Faulconer has overseen a massive shift this year on the SANDAG board toward prioritizing transit, largely due to a state bill that gave politicians representing larger cities the ability to push through decisions using a weighted vote.

SANDAG’s transportation plan, which is expected to be out for review this winter, would likely have been approved by the board regardless of the compromise.

However, the agency’s vision will be enormously expensive, and making it a reality is expected to require a two-thirds vote of the public to raise taxes. Many fear that opposition from East and North County politicians could sink the effort.

Desmond reminded Encinitas Mayor Catherine Blakespear of the situation when she suggested amending the proposal to exclude prioritizing the specific road projects. Her motion ultimately failed.

“There’s no money to do any of these right now. None,” he said. “We’re going to need to get the (North and East) county on board if you want to do any of these projects.”

Supporters of highway improvements repeatedly argued that voters in more suburban areas would feel betrayed if the projects outlined in the Transnet tax were not realized.

“You made a commitment to the taxpayers of the region and the citizens of this region,” said Carlsbad Mayor Matt Hall, during the lengthy public comment period. “If you break that trust there is no future vision. It is that simple.”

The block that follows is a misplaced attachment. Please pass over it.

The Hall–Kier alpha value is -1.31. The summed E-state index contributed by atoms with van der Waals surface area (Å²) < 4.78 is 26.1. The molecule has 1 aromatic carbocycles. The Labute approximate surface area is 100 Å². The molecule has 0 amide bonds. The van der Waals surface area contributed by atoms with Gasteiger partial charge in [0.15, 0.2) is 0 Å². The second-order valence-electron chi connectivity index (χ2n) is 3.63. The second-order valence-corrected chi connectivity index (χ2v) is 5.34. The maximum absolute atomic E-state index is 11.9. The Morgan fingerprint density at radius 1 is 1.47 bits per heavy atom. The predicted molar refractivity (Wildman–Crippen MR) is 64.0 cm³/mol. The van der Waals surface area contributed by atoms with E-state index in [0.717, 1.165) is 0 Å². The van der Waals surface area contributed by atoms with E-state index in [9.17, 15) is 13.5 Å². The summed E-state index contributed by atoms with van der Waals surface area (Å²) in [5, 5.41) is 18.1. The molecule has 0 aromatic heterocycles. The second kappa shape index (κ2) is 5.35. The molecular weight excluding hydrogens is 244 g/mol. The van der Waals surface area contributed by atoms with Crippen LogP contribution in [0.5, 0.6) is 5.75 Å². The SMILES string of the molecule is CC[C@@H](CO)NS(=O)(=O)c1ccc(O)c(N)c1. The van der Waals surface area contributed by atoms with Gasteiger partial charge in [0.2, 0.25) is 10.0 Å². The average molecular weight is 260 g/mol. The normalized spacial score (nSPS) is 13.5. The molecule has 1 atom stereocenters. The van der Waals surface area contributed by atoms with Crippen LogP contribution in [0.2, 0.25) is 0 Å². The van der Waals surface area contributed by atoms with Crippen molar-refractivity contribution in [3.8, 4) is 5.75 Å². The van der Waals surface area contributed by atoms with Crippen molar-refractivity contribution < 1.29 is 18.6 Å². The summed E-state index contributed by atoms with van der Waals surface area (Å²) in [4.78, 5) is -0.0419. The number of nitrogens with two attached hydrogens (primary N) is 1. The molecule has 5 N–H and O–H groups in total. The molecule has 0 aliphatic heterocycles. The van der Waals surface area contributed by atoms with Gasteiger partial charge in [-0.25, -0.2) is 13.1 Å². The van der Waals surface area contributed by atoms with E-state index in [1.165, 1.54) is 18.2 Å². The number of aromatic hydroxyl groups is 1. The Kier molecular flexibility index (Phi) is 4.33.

At the same, transit advocates argued that the need to address global warming outweighed any other concerns.

“The climate crisis threatens our environment and human health,” said Sara Kent, a representative for the Cleveland National Forest Foundation. “The only way to connect San Diegans to jobs … and achieve the state laws to reduce (vehicle miles traveled) and (greenhouse gases) is through building a robust transit network.”

In the end, Faulconer’s proposal was approved, with Blakespear, Carlsbad City Councilwoman Cori Schumacher and Del Mar Deputy Mayor Ellie Haviland voting in opposition.

Under SANDAG’s somewhat complicated voting system, neither Gaspar nor Gomez were eligible to vote because San Diego city and county were represented by Faulconer and Desmond, respectively.

Following approval of the proposal, Gaspar made an unsuccessful motion to block the use of tolling on highways and roads outside of carpool lanes.

SANDAG officials have talked about the potential need for so-called congestion pricing to discourage driving and meet state climate mandates. Such a tolling system is currently in use in the carpool lane on Interstate 15, where solo drivers can use the lane by paying a fee that fluctuates with traffic conditions.

SANDAG leader Hasan Ikhrata during the meeting strongly opposed limiting the use of congestion pricing.

“Just be ready if you don’t meet the requirements, you know where it’s coming from,” he said. “By doing this, you’re taking an important tool, a very important tool out of the toolbox.”

The motion was narrowly defeated during a tally vote, with nine members in support. Had it succeeded, opponents could have called for a weighted vote that would have likely overturned it.

— Joshua Emerson Smith is a reporter for The San Diego Union-Tribune